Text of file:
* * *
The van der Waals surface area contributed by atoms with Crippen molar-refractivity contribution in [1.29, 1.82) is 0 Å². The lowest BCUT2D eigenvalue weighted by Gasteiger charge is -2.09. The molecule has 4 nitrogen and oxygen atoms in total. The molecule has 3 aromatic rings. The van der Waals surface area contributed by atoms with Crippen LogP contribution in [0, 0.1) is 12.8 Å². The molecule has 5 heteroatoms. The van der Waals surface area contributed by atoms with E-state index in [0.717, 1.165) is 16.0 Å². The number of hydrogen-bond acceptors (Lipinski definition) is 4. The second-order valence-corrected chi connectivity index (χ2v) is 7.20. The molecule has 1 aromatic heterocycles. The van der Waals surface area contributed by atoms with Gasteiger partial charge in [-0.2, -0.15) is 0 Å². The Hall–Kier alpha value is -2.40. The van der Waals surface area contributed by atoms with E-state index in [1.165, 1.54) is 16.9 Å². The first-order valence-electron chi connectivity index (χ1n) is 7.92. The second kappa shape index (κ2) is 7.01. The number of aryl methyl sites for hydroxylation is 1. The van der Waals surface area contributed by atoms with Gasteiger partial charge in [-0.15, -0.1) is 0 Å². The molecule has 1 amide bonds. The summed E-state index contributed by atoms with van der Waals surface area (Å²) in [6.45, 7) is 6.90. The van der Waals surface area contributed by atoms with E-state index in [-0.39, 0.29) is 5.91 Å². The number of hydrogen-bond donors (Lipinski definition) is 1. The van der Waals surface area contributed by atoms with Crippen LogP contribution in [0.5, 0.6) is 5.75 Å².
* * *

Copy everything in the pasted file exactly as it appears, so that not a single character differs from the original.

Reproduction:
The van der Waals surface area contributed by atoms with Crippen molar-refractivity contribution in [1.29, 1.82) is 0 Å². The lowest BCUT2D eigenvalue weighted by Gasteiger charge is -2.09. The molecule has 4 nitrogen and oxygen atoms in total. The molecule has 3 aromatic rings. The van der Waals surface area contributed by atoms with Crippen LogP contribution in [0, 0.1) is 12.8 Å². The molecule has 5 heteroatoms. The van der Waals surface area contributed by atoms with E-state index in [0.717, 1.165) is 16.0 Å². The number of hydrogen-bond acceptors (Lipinski definition) is 4. The second-order valence-corrected chi connectivity index (χ2v) is 7.20. The molecule has 1 aromatic heterocycles. The van der Waals surface area contributed by atoms with Gasteiger partial charge in [-0.2, -0.15) is 0 Å². The Hall–Kier alpha value is -2.40. The van der Waals surface area contributed by atoms with E-state index in [1.165, 1.54) is 16.9 Å². The first-order valence-electron chi connectivity index (χ1n) is 7.92. The second kappa shape index (κ2) is 7.01. The number of aryl methyl sites for hydroxylation is 1. The van der Waals surface area contributed by atoms with Gasteiger partial charge in [-0.15, -0.1) is 0 Å². The molecule has 1 amide bonds. The summed E-state index contributed by atoms with van der Waals surface area (Å²) in [6.45, 7) is 6.90. The van der Waals surface area contributed by atoms with E-state index in [-0.39, 0.29) is 5.91 Å². The number of hydrogen-bond donors (Lipinski definition) is 1. The van der Waals surface area contributed by atoms with Crippen LogP contribution in [0.5, 0.6) is 5.75 Å².